“We are the sea. We are the ocean. We must wake up to this ancient truth.” – Professor Epeli Hau’ofa
The oceans play a vital role in supporting all life on Earth. The oxygen in every third breath we take was produced by phytoplankton, the microscopic plants floating in the surface waters of oceans. Without the huge thermal capacity of the oceans, the planet would be warming even more quickly. The Pacific islands region covers over 10% of the total global ocean area. It is the repository of the world’s largest tuna fishery and the planet’s largest expanse of coral reefs.
While they may be small island economies, Pacific Island Countries and Territories are in fact Large Ocean States – Kiribati alone, including its Exclusive Economic Zone, is larger than India. The iconic marine wildlife of the Pacific islands region has been seriously depleted in recent years.
Large whales that overwinter in the region and migrate to high latitude feeding grounds of the Antarctic Ocean each summer were largely wiped out by industrial whaling fleets last century with the exception of the smallest of them, the minke whale, and even they are now a fraction of their previous abundance.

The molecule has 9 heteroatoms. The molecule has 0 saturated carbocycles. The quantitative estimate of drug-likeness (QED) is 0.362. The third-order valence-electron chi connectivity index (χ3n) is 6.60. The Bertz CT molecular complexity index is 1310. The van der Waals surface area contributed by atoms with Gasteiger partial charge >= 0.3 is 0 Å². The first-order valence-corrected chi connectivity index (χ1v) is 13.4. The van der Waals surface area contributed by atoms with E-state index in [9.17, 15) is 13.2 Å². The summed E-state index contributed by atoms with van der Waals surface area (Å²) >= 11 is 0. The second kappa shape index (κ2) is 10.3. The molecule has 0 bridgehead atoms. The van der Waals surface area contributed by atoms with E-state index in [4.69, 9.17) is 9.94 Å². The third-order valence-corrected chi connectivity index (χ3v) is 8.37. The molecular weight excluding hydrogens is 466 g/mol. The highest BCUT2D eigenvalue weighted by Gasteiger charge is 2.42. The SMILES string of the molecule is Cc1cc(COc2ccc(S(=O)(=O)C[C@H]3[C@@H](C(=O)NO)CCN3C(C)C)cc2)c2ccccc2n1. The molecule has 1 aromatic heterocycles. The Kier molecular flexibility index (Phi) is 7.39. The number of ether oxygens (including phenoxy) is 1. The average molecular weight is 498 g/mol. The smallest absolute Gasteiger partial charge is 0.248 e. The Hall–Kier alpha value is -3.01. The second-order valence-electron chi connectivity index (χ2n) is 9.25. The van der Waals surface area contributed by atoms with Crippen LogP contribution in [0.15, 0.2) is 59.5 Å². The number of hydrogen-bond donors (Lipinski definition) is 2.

We have learnt that while turtles have always been a prized food source in the region, they can no longer sustain existing levels of take. Green, hawksbill and leatherback turtles are now all classified as Endangered or Critically Endangered, within the IUCN Red List.
However, hunting of turtles is still permitted in many Pacific island countries. Half of the ten countries with the highest legal harvest levels of turtles in the world are from our region. Further, there are strong signs that the region’s tuna stocks are facing challenges. The Secretariat of the Pacific Community (SPC) acknowledges that big-eye tuna are over-exploited, and that yellowfin and albacore tuna are at or approaching maximum sustainable yield. Only skipjack tuna seems currently to be harvested at sustainable levels.
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